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Does This Make Amphenol a Sell?

 There's no foolproof way to know the future for Amphenol (NYSE: APH) or any other company. However, certain clues may help you see potential stumbles before they happen -- and before your stock craters as a result. Rest assured: Even if you're not monitoring these metrics, short-sellers are.


New rep. wants to draw a veil on hat rule

Washington -- Federica Wilson, Florida's new congresswoman, may not wear all her hats at once as the "Caps for Sale" peddler, but may have trouble donning one in the House.

Wilson, a Florida state legislator known for her collection of fancy hats, says she's trying to ask Speaker-apparent John Boehner to waive a House rule that bars members from wearing hats while the chamber is in session, The Miami Herald reported Monday.

"It's sexist," Wilson said of the rule. "It dates back to when men wore hats and we know that men don't wear hats indoors, but women wear hats indoors. Hats are what I wear."

She said people "get excited" when they see her hats.

FTC tightens debt collections post-mortem

Washington -- Consumer advocates say the U.S. Federal Trade Commission has asked for trouble by revising rules for collectors chasing debt from people who have died.

The new rules allow for a wider circle of people to be contacted, beyond family members and the legal executor of the estate. There is also the term "spouse" that some advocates say is inaccurate as a marriage ends when one of the partners dies. The Washington Post reported Monday.

Some advocates warn that some debt collectors will press even friends to pay the debts of someone who has died, using a "moral obligation" argument, the Post said.

Moss: Not seeking trouble with Titans

Nashville -- Mercurial wide receiver Randy Moss said Wednesday he's not out to cause trouble for his new team, the Tennessee Titans, but to work.

Meeting with reporters at the Titans' practice facility after his second day of workouts with his new squad, Moss read a statement in which he said he wants to be all business after being at the center of controversy with his former team, the Minnesota Vikings, The Tennessean reported.

"I said it before: I didn't want to go to Minnesota and mess anything up," Moss said. "But I guess everybody blamed me for it. So I am going to say it again: I am not coming here to start no trouble. I am just coming in here to work every day and hopefully win."

Should You Sell Northgate Minerals Today?


Chase apologizes for online outage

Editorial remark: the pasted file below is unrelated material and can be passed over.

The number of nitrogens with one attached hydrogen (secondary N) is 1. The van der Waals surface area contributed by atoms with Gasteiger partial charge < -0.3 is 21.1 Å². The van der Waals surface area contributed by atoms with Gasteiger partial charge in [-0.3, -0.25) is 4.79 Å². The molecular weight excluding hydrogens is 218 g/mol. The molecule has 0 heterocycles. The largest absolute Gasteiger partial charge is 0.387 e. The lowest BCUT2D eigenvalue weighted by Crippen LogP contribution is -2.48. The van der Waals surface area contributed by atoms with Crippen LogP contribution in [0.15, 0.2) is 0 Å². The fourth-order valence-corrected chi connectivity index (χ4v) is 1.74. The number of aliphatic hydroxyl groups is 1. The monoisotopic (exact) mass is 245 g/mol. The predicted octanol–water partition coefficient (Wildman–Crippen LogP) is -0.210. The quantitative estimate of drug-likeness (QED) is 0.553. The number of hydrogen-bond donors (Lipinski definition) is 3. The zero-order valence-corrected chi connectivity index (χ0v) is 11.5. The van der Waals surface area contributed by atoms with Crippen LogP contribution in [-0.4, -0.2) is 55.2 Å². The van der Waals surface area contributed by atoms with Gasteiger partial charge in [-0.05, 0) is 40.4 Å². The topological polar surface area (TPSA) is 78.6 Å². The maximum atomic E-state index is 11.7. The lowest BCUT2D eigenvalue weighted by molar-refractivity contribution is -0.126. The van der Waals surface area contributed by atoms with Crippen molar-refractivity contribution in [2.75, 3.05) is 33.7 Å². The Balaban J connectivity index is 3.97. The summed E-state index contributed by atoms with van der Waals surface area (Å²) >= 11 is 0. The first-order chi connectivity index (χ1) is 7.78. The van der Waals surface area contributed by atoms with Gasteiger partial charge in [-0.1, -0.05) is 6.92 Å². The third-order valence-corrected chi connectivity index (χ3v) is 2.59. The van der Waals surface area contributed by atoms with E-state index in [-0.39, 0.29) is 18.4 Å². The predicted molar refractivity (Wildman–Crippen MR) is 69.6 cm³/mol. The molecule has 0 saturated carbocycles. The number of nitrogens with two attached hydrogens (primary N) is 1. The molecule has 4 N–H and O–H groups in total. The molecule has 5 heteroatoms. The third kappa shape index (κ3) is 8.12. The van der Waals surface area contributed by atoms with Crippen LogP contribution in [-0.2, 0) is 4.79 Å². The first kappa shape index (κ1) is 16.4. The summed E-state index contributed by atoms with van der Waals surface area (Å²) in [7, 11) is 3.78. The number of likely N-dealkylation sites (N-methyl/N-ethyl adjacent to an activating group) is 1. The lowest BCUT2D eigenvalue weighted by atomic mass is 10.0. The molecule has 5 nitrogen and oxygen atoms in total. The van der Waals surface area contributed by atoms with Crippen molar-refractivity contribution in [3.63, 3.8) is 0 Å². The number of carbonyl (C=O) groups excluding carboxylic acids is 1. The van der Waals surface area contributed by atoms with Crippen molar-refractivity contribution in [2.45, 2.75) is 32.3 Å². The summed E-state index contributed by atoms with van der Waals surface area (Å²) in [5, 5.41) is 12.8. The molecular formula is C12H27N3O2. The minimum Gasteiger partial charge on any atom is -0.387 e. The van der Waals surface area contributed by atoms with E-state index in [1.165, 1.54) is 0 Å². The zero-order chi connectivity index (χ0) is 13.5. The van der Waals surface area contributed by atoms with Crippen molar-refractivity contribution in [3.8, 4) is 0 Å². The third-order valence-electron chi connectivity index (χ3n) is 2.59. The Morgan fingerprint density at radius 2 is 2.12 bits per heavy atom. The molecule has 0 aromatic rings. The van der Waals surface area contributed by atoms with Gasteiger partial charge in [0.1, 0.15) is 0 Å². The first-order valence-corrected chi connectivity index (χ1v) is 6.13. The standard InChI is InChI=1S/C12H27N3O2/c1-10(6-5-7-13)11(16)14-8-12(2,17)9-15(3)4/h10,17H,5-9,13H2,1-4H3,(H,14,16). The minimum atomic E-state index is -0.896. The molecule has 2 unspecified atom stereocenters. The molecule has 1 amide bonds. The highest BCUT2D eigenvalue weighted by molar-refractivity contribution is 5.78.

New York -- U.S. banking giant Chase said it would work with customers who had trouble paying bills when the company's online service failed this week.

Accessing accounts through the Internet failed for more than 24 hours, ending Wednesday morning, but customers after that still reported on-again, off-again success logging in, The Chicago Tribune reported Wednesday.

In the digital world, seconds are all but tangible. Celent industry analyst Jacob Jegher said Chase's outage was "an eternity in the online world."

At Chase, 16.5 million customers use their online services, the newspaper said. Bank spokesman Tom Kelly said, "Whatever the issue is, we're happy to talk with them."

Drug-buy text mistakenly sent to cops

Helena, Mont. -- Sending a text message in search of a marijuana purchase almost landed two Helena, Mont., teens in trouble when it accidentally went to a deputy sheriff.`

Lewis and Clark County Sheriff's Deputy Leo Dutton thought someone was playing a joke on him when he got a text message saying "Hey Dawg, do you have a $20 I can buy right now?" the Helena Independent Record reported.

After realizing the message wasn't a joke, Dutton called the Missouri River Drug Task Force, and a detective pretending to be the dealer arranged to meet the sender at a north-end business.

Winn-Dixie hit by downturn and discounters

Jacksonville, Fla. -- U.S. retail analysts said grocery chain Winn-Dixie was likely in trouble, besieged by discounters on one side and a poor economy on the other.

Market analyst Scott Mushkin at Jefferies & Co. said, "The future's not so great" for the retailer that is banking on store-remodeling to help pull it out of a slump, the Orlando Sentinel reported Monday.

"I've always said … that the issues around Winn-Dixie were an issue with the brand and the fact that the brand had been tarnished. And I've always said that the more you grow the base of remodeled stores, the more word is going to get out that Winn-Dixie is a place to shop," Chairman and Chief Executive Officer Peter Lynch said in a conference call earlier this year.

Turkey makes fans, trouble in Ill.

Lake Bluff,, Ill. -- A turkey has been making trouble for motorists in a suburban Chicago community but residents said they have become fond of the local bird celebrity.

Jackie Gronau, 26, whose parents own gift store Peg Ann Kompany in Lake Bluff, Ill., said the store has sold about 450 buttons and 350

In a vote, Goldman Sachs has trouble

New York -- A survey conducted by Argyle Executive Forum found if it came down to a vote, New York financial giant Goldman Sachs, accused of fraud, could be in trouble.

Argyle did not release the size of the polling sample but said a recent survey of business leaders found 55.2 percent of respondents indicated they felt Goldman Sachs was guilty.

Goldman has said it would contest the charges filed by the Securities and Exchange Commission Friday that say the bank sold mortgage-backed securities designed to fail, as they were picked by a hedge fund manager who was betting against the housing market.

Goldman executives said Tuesday the hedge fund manager, John Paulson, was not involved in selecting the securities investments.